UNINTELLIGENT BY DESIGN: Cruel Rhetoric Continues Unabated, But Literacy…?

“No matter how busy you may think you are, you must find time for reading, or surrender yourself to self-chosen ignorance.”

Put another way:

“Outside of a dog, a book is a man’s best friend. Inside of a dog, it’s too dark to read.”
—Groucho Marx

As most anybody knows, Sarah Palin was accused by some of having encouraged the tragic shooting in Arizona via her comments: evidently she twittered, Don’t retreat, RELOAD!, and on her website she had ‘crosshairs’ on a map put over certain districts across the country where she disagreed with politicians from that area. Included in the ‘crosshairs’ was the political district of Congresswoman Gabrielle Giffords who, along with several other heart-breakingly unfortunate people, was tragically gunned down in Tucson on January 8, 2011. Shot in the head, Gifford remains miraculously alive and recovering, on what her husband, astronaut Mark E. Kelly, calls a “rough road ahead.”

Months before the shooting, Giffords spoke presciently about the dangers in office and threats in her area, particularly over her support for the Health Care Bill. As all who have followed the tragedy know, before the shooting, she also mentioned the Sarah Palin ‘cross-hairs’:

“We need to realize that the rhetoric and firing people up and—you know, even, for example, we’re on Sarah Palin’s targeted list. But, the thing is that, the way that she has it depicted has the crosshairs of a gun sight over our district. When people do that, they’ve got to realize there’s consequences to that action.”


The truth is, and this tragedy notwithstanding, volatile rhetoric in the US is not even mildly new historically (nor, in the US, are striking per capita death rates by shooting). Sarah Palin said as much in her post-shooting statement, in which she was clearly careful to not mention her use of ‘cross-hairs’ targeting certain politicians.

Palin said:

There are those who claim political rhetoric is to blame for the despicable act of this deranged, apparently apolitical criminal. And they claim political debate has somehow gotten more heated just recently. But when was it less heated? Back in those “calm days” when political figures literally settled their differences with dueling pistols?

Whatever its political intention, this statement is not inaccurate. I mentioned this historicity of spiteful rhetoric a while ago, and showed some examples via a startling yet funny youtube piece. And the “dueling pistols” Palin mentions may be referring to the jaw-dropping historical moment when Alexander Hamilton was shot and killed in a mutually agreed upon duel with Aaron Burr in 1804 (and we think MMA is brutal).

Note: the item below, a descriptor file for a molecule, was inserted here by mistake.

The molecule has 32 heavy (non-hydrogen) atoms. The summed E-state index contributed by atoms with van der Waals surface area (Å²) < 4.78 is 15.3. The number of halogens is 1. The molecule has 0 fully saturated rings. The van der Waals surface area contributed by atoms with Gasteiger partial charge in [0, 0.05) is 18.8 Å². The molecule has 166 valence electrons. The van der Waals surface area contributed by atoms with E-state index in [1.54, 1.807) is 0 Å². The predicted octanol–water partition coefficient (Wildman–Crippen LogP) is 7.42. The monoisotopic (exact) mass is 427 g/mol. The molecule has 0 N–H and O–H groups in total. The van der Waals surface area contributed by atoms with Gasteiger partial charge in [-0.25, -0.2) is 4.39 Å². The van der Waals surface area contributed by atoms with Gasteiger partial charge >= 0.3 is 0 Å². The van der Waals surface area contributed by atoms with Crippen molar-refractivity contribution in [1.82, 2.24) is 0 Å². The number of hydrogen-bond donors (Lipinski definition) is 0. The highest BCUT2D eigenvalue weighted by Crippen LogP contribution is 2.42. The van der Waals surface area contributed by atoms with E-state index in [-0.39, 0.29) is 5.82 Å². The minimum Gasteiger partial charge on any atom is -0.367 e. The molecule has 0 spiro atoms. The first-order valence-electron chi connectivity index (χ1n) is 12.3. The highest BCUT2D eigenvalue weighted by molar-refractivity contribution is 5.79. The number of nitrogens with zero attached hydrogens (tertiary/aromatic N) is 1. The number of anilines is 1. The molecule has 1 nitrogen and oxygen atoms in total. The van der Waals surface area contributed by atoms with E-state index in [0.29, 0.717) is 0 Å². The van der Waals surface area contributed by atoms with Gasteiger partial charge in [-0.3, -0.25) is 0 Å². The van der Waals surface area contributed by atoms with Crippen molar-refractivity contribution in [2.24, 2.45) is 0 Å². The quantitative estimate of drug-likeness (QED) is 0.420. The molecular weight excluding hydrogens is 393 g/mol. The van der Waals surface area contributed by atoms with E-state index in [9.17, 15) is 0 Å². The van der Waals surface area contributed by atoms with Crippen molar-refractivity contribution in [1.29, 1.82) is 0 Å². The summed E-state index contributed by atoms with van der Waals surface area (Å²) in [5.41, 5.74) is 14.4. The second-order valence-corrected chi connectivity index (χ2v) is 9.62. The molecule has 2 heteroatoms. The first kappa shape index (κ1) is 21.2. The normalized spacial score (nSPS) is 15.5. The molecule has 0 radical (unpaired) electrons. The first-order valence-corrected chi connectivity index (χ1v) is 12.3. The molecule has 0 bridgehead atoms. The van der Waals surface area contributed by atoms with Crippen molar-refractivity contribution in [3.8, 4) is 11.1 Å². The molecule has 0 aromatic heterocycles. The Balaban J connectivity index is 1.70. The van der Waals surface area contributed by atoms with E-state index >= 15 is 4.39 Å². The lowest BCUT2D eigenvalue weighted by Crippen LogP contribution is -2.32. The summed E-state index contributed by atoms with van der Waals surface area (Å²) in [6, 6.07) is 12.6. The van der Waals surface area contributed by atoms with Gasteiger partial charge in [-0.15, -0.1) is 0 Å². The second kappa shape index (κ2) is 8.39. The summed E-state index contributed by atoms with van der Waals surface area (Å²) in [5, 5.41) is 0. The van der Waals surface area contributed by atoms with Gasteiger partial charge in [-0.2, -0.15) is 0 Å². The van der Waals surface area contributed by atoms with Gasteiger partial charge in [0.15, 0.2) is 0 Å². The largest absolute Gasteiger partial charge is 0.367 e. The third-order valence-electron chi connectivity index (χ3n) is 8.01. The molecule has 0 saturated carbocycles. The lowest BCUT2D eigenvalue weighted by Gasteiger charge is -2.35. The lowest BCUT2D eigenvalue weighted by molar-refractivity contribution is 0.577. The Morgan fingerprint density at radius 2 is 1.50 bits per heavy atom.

Hamilton is generally considered Thomas Jefferson’s opposition or counterpoint amongst Founding Fathers, and has been on many a stamp, and his face graces the rapidly devaluing American ten dollar bill.

Speaking of Jefferson and high-octane attacks, his ‘propaganda team’ called US President John Adams, for example:

“….[a] hideous hermaphroditical character, which has neither the force of a man, nor the gentleness and sensibility of a woman.”

No offence to hermaphrodites, but that is meant to be insulting. Vitriol, 1800s style. And I mean early 1800s. Maybe even very late 1700s.

And let’s be honest, the Internet has provided a magnificent new forum for truly democratized verbal violence and cruelty, which simultaneously makes us believe we are proudly exercising free speech. We may be, but we’re certainly not maximizing free speech’s potential**.


So if political rhetoric has always been polarized and aggressive, has anything changed (other than female emancipation, the end of slavery, rock ‘n roll and high-speed internet)? I’ve been reading Chris Hedges’ intense yet depressing book Empire of Illusion: The End of Literacy and the Triumph of Spectacle, and it turns out an analysis of certain presidential scripts by the Princeton Review perhaps offers a clue:

[Back in the late 1850s, pre-Civil War] In the Lincoln-Douglas debates, Lincoln spoke at the educational level of an eleventh grader (11.2), and Douglas addressed the crowd using a vocabulary suitable (12.0) for a high-school graduate. In the Kennedy-Nixon debate [1960], the candidates spoke in language accessible to tenth graders. In the 1992 debates, Clinton spoke at a seventh-grade level (7.6), while Bush spoke at a sixth-grade level (6.8), as did Perot (6.3). During the 2000 debates, Bush spoke at a sixth-grade level (6.7) and Gore at a high seventh-grade level (7.6).

In short, over the last 150 years, according to this small sample, we may be stupider. Whether its the chicken or the egg first, or whether it relates to an ever-expanding constituency (getting the vote was tough to come by 200 years yore), political candidates have dumbed down their presidential rhetoric considerably.

What does this mean in light of present day madness? I can’t say for sure, but we may just be devolving from something much worse than a “….hideous hermaphroditical character, which has neither the force of a man, nor the gentleness and sensibility of a woman…”. We may, as a whole, be all that and illiterate. To simplify, given the demands of the modern world, we is stupider.

We’re being talked down to! Who would’ve thunk? And we’ve not been able to demand, collectively, something more like detail, clarity and insight. This is disconcerting. I say, toss around insults all you want, but do it with some panache! Is that the word?

Hedges did say that the Obama speeches may have pushed up the discourse a grade or so—so we’re finally in high school again. And they say you can never go back again. Just listen to the Presidential debates or the evening news, and you’ll have an outbreak of acne and anxiety. Hey, I still get that.